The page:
When drummer Cody Hanson says that his band, Hinder, is about as happy as it’s ever been, it’s a nice enough sentiment on the surface. But when you really think about that statement, it’s kind of surprising. Back in 2005, thanks to hit singles like “Lips of an Angel,” “Get Stoned,” and “How Long,” the Oklahoma hard-rockers were on top of the world, selling 3 million copies of their album “Extreme Behavior.” One would think that, with a triple-platinum album and hit singles galore, that THAT period would be the happiest.
Not so, Hanson says.
“Back then, they were running us ragged,” he says. “We were probably playing too many shows and surrounded by a lot of people not really caring about our health and mental well-being. We have a lot more control over what we do now. We’re comfortable. Things are going well; we’re really happy.”
The band isn’t selling records in those multimillion-sized quantities anymore, but then again, very few bands are. The entire music industry has undergone seismic changes in the 14 years since Hinder’s biggest hit, and Hanson says these days it’s more about connecting with the fans they have than trying to write hits for the radio.
“When the first record went platinum, that was obviously a huge accomplishment,” he says, “but then everything changed in the industry. Instead of worrying about album sales, the focus has shifted to being out on the road and connecting with fans, trying to gain long-term supporters. So that’s what we do. We create the music that we want to create and that we think the fans will love; then we go out on the road and try to perform it to the best of our abilities and connect with as many people as possible.”
It’s a better place for the band to be in, and Hanson knows it because Hinder actually tried to write hit singles for a while.
“We’ve tried to change a lot of different things in the past,” Hanson says. “We were trying to copy what was on the radio, trying to make someone at the record label happy, trying to make what they think will sell. We’ve done that far too many times. At this point in our career, it’s important that we write the music we love, and that we hope our fans we love, and that’s pretty much all we can do.”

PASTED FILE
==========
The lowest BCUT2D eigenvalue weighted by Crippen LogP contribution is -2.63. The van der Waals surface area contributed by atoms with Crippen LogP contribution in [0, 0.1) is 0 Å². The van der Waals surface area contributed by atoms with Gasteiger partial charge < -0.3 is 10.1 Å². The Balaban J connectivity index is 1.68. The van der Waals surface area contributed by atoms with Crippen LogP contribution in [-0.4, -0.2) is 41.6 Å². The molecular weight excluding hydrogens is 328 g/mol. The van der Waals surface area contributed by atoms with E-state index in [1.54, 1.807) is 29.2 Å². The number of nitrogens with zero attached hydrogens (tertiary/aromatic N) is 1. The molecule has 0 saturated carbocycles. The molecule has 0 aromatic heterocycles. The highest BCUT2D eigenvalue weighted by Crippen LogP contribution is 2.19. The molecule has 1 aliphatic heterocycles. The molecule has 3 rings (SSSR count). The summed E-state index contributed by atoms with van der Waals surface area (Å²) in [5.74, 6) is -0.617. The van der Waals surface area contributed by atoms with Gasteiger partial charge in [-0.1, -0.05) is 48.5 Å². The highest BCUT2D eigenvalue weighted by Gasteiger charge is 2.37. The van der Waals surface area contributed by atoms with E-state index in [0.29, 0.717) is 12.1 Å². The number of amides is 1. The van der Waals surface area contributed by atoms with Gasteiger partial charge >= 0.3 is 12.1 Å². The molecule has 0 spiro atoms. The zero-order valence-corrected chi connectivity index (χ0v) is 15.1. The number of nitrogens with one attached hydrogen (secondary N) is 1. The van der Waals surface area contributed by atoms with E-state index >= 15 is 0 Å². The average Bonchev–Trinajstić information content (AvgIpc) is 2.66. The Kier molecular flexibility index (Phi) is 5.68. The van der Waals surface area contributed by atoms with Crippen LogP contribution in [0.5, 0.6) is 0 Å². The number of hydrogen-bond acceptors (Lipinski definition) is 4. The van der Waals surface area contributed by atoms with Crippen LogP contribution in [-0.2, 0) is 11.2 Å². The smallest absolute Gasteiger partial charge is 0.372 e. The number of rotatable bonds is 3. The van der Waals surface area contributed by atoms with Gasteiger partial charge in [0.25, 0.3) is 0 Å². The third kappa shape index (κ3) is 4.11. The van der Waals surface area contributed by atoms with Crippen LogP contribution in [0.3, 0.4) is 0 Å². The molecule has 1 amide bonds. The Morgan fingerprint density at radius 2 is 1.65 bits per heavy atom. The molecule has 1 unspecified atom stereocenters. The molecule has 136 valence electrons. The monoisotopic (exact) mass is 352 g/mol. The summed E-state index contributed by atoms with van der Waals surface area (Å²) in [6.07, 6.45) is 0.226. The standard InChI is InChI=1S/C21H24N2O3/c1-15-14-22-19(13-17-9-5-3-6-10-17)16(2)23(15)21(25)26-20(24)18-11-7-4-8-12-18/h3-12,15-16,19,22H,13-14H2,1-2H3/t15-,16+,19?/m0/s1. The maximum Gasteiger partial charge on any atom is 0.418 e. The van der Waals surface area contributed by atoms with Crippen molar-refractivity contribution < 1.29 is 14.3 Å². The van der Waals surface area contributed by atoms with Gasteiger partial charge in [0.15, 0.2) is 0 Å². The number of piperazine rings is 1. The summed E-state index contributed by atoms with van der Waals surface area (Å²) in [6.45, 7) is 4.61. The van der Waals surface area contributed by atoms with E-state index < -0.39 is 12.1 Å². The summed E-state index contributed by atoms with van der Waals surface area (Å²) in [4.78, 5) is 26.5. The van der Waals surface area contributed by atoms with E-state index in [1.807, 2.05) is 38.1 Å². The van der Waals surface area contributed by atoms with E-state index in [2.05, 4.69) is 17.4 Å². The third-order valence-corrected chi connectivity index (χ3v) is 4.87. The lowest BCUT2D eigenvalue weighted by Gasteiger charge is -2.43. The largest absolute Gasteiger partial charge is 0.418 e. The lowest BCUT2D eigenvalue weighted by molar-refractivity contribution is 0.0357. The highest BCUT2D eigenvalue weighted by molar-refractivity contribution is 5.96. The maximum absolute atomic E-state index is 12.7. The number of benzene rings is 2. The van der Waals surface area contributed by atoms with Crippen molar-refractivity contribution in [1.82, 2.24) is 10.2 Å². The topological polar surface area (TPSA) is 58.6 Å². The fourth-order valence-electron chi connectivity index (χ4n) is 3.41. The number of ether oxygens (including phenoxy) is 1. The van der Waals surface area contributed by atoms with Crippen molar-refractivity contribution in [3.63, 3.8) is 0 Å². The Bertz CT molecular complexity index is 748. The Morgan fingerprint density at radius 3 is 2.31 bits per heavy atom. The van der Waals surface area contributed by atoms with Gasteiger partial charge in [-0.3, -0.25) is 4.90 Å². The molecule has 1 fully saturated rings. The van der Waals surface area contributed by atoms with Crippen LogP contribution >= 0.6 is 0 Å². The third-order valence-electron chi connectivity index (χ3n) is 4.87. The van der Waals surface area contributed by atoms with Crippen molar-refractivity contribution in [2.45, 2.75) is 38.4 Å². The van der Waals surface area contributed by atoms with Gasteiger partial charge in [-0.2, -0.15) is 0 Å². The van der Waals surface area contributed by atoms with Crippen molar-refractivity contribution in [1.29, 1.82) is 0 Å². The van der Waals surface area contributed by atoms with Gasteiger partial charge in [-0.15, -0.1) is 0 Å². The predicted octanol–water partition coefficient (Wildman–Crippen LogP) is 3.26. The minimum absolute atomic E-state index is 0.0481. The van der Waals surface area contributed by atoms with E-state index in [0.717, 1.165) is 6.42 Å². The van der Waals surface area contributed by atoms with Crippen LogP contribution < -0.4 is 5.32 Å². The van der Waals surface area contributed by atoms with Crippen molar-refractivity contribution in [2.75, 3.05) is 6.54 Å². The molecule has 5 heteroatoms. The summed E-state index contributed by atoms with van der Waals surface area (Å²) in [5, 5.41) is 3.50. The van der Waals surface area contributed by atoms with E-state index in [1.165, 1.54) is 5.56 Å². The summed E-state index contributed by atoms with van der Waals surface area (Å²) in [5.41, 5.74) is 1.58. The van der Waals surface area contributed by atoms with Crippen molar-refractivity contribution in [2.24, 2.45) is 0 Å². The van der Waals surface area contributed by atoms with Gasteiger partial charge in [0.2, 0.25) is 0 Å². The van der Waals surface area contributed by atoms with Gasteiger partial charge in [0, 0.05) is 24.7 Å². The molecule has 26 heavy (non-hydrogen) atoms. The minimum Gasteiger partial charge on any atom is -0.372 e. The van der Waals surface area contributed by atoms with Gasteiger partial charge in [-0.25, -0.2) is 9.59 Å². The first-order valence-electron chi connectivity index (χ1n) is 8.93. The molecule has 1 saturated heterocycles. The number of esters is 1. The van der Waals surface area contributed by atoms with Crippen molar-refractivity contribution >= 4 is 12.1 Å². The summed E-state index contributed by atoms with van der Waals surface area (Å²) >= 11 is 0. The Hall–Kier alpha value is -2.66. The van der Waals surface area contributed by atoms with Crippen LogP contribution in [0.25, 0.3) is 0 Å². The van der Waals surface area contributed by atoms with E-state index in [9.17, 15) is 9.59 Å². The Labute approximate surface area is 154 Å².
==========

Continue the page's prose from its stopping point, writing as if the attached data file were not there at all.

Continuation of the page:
What Hinder does has actually been called a lot of different things. On the surface, the band’s catchy, riff-heavy new single “Halo” seems like crisply produced hard-rock. But over their nearly two-decade career, they’ve been called “alternative rock,” “post-grunge rock,” “neo-glam metal,” and just about every hyphenate in between.
“To be honest with you, I still don’t have a clue what we are,” Hanson says with a laugh. “I get lost in the labels, and I’m not sure what any of it means anymore. All I know is that we write the songs that we want to listen to. We just write what we’re feeling.”
With a new album on the horizon, Hinder has launched a tour with fellow early-2000s-era hard-rockers Saving Abel. The tour will bring both bands to The Spinning Jenny in Greer next Thursday.
“We’ve known the Saving Abel guys for a long time, and we thought it would a be a cool idea to reunite and hang out,” Hanson says. “It’s been way too long.”
If you go
What: Hinder, w/ Saving Abel & The Adarna
When: 7 p.m. Thursday, June 13
Where: The Spinning Jenny, 107 Cannon St., Greer
Tickets: $22 advance, $26 door
Info: 864-469-6416, https://www.thespinningjennygreer.com